Planners placed all three professional sports venues in the city's heart, within walking distance of each other, finishing with Major League Baseball's Coors Field, which opened in 1995.
The development helped turn an amalgam of empty brick warehouses into lofts that can sell for more than $350,000 for a one-bedroom unit. Restaurants, night clubs and shops spawned a new night life.
"We have a lot to show for that success," said Andrew Hudson, spokesman, for Mayor Wellington Webb.
But now, housing costs have priced some people out of the market.
"Denver is becoming unaffordable for people like me. We fall between the cracks," said Regina Wilson, a 36-year-old mother of one who is a data entry clerk. "It's sad that people who were born here can't afford to live here anymore."
The median cost of a home in Colorado is now $168,896, the sixth-highest in the country, surpassing New York state at $150,673.
Since 1990, Colorado's population grew 31 percent to 4.3 million last year and was the third-fastest growing state, according to the 2000 census.
Amid this explosive growth, Denver had good luck and good timing. Lowry Air Force Base closed in 1991, and Denver helped redevelop it just when it needed more space.
Planners shaped a closed-in neighborhood on 1,866 acres, offering a mixed-income residential community with 4,000 homes and apartments ranging from just over $100,000 to $1 million. Builders are developing more affordable apartments and transitional housing for once homeless families.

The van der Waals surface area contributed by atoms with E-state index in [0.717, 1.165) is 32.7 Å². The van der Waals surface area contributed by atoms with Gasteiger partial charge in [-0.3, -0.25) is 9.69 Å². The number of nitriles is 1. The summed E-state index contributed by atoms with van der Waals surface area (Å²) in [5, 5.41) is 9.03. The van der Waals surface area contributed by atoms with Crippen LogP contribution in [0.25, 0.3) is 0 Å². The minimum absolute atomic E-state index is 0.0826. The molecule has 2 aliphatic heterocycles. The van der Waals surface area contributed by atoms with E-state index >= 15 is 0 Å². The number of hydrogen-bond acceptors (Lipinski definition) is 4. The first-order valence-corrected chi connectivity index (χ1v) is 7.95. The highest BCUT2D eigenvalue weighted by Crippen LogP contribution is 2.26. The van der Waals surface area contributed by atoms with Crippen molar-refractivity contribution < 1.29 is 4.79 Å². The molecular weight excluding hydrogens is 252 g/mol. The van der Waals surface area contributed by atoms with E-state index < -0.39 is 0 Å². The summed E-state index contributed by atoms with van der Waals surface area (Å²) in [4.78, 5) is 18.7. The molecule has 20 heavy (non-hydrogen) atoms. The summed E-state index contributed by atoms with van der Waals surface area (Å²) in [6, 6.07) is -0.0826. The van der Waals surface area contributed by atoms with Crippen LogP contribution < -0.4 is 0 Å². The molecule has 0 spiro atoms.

There are schools, along with plans for a consortium of colleges emphasizing technology.
Now, city officials are focused on the former airport site, a 12,000-home project that has attracted the interest of cities from Dallas to Moscow to Beijing. Stapleton was replaced by Denver International Airport, about 40 miles from downtown, in 1995.
The Stapleton development will open gradually as zones of homes and commercial real estate are developed. Planners envision a place where residents will walk to work in five business centers and stroll down tree-covered, quiet streets lined with boutiques and coffee shops. It will feature several different architectural styles but planners want it to blend in with many other neighborhoods, with garages accessible only by rear alleys and houses offering front porches that face grassy areas.
Nearly 30 percent of the development will be parks and open space, increasing the size of the city's park system by 25 percent. Outdoor lighting will be designed so residents can see the stars after dark.
"This is supposed to be the poster child for smart growth, where people can live within walking distance of their jobs," said Tom Gleason, spokesman for the master developer of the site, Forest City Development Corp.
If all goes according to plan, people will start moving into homes later this year, but the entire project will take about 25 years.
Political support has been a crucial component in Denver, where city government has worked closely with downtown businesses.
"For the central cities, the queen city, the capital city, you had to have this vibrant core," Pena said.
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|Publication:||Nation's Cities Weekly|
|Article Type:||Brief Article|
|Date:||May 6, 2002|